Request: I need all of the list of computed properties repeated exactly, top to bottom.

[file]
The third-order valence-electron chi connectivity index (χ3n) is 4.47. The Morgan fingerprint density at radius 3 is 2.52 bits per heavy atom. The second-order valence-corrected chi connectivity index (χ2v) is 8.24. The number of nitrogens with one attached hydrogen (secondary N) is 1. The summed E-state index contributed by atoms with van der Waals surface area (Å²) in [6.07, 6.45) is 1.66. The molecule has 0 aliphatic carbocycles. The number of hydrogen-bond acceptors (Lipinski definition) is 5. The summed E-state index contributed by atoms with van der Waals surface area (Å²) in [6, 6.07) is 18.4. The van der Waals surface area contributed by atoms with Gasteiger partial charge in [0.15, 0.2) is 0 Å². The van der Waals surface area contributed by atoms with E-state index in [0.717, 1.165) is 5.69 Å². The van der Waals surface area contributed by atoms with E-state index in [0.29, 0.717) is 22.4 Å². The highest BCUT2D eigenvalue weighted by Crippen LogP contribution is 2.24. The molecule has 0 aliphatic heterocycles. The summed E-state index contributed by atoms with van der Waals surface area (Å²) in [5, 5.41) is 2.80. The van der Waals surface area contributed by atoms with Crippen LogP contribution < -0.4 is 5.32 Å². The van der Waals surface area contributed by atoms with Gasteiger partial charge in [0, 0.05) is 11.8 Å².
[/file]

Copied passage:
The third-order valence-electron chi connectivity index (χ3n) is 4.47. The Morgan fingerprint density at radius 3 is 2.52 bits per heavy atom. The second-order valence-corrected chi connectivity index (χ2v) is 8.24. The number of nitrogens with one attached hydrogen (secondary N) is 1. The summed E-state index contributed by atoms with van der Waals surface area (Å²) in [6.07, 6.45) is 1.66. The molecule has 0 aliphatic carbocycles. The number of hydrogen-bond acceptors (Lipinski definition) is 5. The summed E-state index contributed by atoms with van der Waals surface area (Å²) in [6, 6.07) is 18.4. The van der Waals surface area contributed by atoms with Gasteiger partial charge in [0.15, 0.2) is 0 Å². The van der Waals surface area contributed by atoms with E-state index in [0.717, 1.165) is 5.69 Å². The van der Waals surface area contributed by atoms with E-state index in [0.29, 0.717) is 22.4 Å². The highest BCUT2D eigenvalue weighted by Crippen LogP contribution is 2.24. The molecule has 0 aliphatic heterocycles. The summed E-state index contributed by atoms with van der Waals surface area (Å²) in [5, 5.41) is 2.80. The van der Waals surface area contributed by atoms with Crippen LogP contribution < -0.4 is 5.32 Å². The van der Waals surface area contributed by atoms with Gasteiger partial charge in [0, 0.05) is 11.8 Å².